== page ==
At ceremonies honoring 2,417 students, who were awarded baccalaureate, master’s, and doctoral degrees, the dean used the research of neuroscientist David Eagleman to help students ease their passage from college to the real world and understand why their days “seemed long,” but their college years “seemed to fly by.”
“Dr. Eagleman thinks that what makes time slow down for us is our degree of attention. Our brains may be programmed to slow down time so as to capture every element of an experience,” the dean said. “That is why the New York minute is a finger snap long and the moment of being tongue tied, when asked a question on an oral exam, lasts an eternity.”
In closing, Brabeck reminded students to remember to take time out from their busy lives to think.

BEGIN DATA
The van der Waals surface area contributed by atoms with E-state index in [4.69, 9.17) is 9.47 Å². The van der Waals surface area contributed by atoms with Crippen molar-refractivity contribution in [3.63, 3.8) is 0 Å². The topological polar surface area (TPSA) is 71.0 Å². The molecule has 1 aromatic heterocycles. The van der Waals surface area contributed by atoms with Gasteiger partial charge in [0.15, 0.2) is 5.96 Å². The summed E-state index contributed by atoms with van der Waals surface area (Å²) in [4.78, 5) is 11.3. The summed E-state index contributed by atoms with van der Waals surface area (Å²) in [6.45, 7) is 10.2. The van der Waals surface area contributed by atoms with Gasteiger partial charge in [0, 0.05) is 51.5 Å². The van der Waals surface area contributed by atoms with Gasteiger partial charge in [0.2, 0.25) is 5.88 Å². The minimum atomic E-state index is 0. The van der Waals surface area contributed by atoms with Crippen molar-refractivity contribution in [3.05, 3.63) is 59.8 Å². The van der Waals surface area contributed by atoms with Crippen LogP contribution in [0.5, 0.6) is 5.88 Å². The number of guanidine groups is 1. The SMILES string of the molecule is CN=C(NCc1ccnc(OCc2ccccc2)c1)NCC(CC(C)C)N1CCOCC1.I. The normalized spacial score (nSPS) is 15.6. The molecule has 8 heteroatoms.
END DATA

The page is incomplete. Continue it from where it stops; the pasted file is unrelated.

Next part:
“If we taught you well, you know that thinking is the root from which the tree of knowledge and all its great branches spring,” she said.
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Mary M. Brabeck, Ph.D., is Professor of Applied Psychology and the Gale and Ira Drukier Dean of the Steinhardt School of Culture, Education and Human Development. She is a fellow of APA and her research focuses on intellectual development, professional ethics, and inter-professional collaboration.